In support of embryonic and fetal stem cell research, we are informed of all the benefits possibly to be derived from this research. Just knowing that, apparently, is supposed to convince us. But are putative benefits relevant to the bio-ethical question? I think this is the form that an affirmative argument would take:

If anyone will benefit from fetal stem cells, then their use is ethical.
C will benefit from fetal stem cells.
Therefore their use is ethical.

I doubt that anyone would argue that consciousness, or pain-awareness, is irrelevant, so the argument (or a similar one) really assumes that consciousness (whether the essential human attribute or not) is relevant and that embryos and fetuses are not conscious. Here's an argument:

Assuming (1) that consciousness is a relevant consideration in distinguishing those with legal protections from those without, and (2) that embryos and fetuses are not conscious,

If anyone will benefit from R and R is not conscious then R's use is ethical.
C will benefit from R.
Therefore use of R is ethical.

But we still have the question whether consciousness is a relevant consideration in distinguishing those with legal protections from those without. For those of us who believe that human life, whether conscious or not, begins at conception (and this is a philosophical position, not a religious one), conception ought to be the point at which legal protections begin.

Our argument, then, runs something like this:

It is wrong to kill a human being, whether conscious or not.
A human fetus (whether conscious or not) is a human being.
Therefore it is wrong to kill a human fetus.

Having it some other way involves a certain amount of arbitrariness. For example, Peter Singer holds that the right to life is grounded in a being's person-hood; that is, rationality and self-consciousness. He thinks the central pro-life argument is equivalent to this:

It is wrong to kill an innocent human being.
A human fetus is an innocent human being.
Therefore it is wrong to kill a human fetus.

He will grant that a fetus is a member of the human species. However it is not a person because it is not a self conscious being that sees itself over time.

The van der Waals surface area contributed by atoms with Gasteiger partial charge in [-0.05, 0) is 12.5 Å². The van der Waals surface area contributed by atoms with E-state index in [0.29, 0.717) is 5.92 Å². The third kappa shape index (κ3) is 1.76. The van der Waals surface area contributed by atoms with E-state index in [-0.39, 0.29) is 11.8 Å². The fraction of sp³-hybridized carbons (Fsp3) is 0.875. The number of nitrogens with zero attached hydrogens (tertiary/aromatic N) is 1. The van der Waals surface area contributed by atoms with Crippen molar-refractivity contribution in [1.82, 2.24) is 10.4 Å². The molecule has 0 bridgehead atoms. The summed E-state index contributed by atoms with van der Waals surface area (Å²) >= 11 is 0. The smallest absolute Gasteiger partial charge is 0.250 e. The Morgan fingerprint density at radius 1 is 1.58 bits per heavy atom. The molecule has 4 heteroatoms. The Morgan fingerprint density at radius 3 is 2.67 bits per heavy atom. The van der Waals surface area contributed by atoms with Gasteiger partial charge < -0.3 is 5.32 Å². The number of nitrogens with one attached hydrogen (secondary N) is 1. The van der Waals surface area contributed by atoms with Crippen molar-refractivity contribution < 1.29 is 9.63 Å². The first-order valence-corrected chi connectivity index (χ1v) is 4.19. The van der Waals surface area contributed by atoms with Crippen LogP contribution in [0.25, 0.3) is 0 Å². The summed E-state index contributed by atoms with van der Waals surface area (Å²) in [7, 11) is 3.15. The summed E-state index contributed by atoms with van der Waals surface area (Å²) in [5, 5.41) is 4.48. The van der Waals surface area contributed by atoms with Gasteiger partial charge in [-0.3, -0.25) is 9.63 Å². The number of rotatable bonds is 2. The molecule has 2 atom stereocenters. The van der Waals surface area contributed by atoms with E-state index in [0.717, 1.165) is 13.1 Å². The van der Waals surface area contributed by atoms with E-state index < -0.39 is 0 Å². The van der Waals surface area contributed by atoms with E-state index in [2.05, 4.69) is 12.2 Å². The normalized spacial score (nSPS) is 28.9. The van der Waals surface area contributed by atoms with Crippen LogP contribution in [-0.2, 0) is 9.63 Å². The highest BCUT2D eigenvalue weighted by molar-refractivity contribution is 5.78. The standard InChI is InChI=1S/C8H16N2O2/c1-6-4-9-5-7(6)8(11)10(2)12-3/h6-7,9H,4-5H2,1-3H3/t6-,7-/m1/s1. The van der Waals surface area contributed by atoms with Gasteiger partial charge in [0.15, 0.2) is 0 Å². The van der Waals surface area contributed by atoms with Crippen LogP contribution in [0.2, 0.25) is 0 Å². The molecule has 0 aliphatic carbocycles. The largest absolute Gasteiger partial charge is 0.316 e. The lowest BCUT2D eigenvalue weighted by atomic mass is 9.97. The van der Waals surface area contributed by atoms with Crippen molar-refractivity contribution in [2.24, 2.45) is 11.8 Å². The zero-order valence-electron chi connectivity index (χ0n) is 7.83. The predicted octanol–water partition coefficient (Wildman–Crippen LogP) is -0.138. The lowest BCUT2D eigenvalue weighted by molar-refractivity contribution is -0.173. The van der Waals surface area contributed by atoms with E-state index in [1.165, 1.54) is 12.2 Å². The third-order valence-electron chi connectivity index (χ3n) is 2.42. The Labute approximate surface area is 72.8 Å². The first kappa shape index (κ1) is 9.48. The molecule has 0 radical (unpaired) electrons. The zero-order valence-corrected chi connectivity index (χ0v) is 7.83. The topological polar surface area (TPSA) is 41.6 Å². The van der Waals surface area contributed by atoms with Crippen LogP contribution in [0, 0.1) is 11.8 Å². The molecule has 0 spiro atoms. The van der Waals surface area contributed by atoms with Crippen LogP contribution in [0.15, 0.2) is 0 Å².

And this -- not religion versus science -- is where the disagreement lies: To us, species membership is morally relevant, while person-hood (manifested by consciousness) is not. To our opponents species membership is morally irrelevant, and person-hood is morally relevant. (This was the same issue in the Terri Schiavo case.) The two positions are primitive (or axiomatic, if you prefer): I can't think of a way to derive either of them from more primitive assertions. So the two positions are discreet and probably don't share much in the way of significant common ground, and therefore the switch from one position to another really does amount to something like a religious conversion. Both positions are ultimately fairly religious in nature.

The religious nature of the two positions makes debate difficult: each side accuses the other of not being rational in approach. Resolution is impossible. Each side thinks it is being rational. But the more obvious religious connection among the pro-life makes it easier for pro-life opponents to charge us with being irrational, easier for them to characterize the debate as one between "religion" and "science".

It is awfully convenient, however, for those who are conscious to decide that this is the attribute separating those with legal protections from those without. Awfully convenient.

No. I don't think the debate has been quelled. Why should scientists not seek after another method of utilizing stem cells just because this one has been discovered. If there are more roads than one to a panacea, why should we be limited to this one? Just because religious nutters object?

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James Frank SolĂ­s
Former soldier (USA). Graduate-level educated. Married 26 years. Texas ex-patriate. Ruling elder in the Presbyterian Church in America.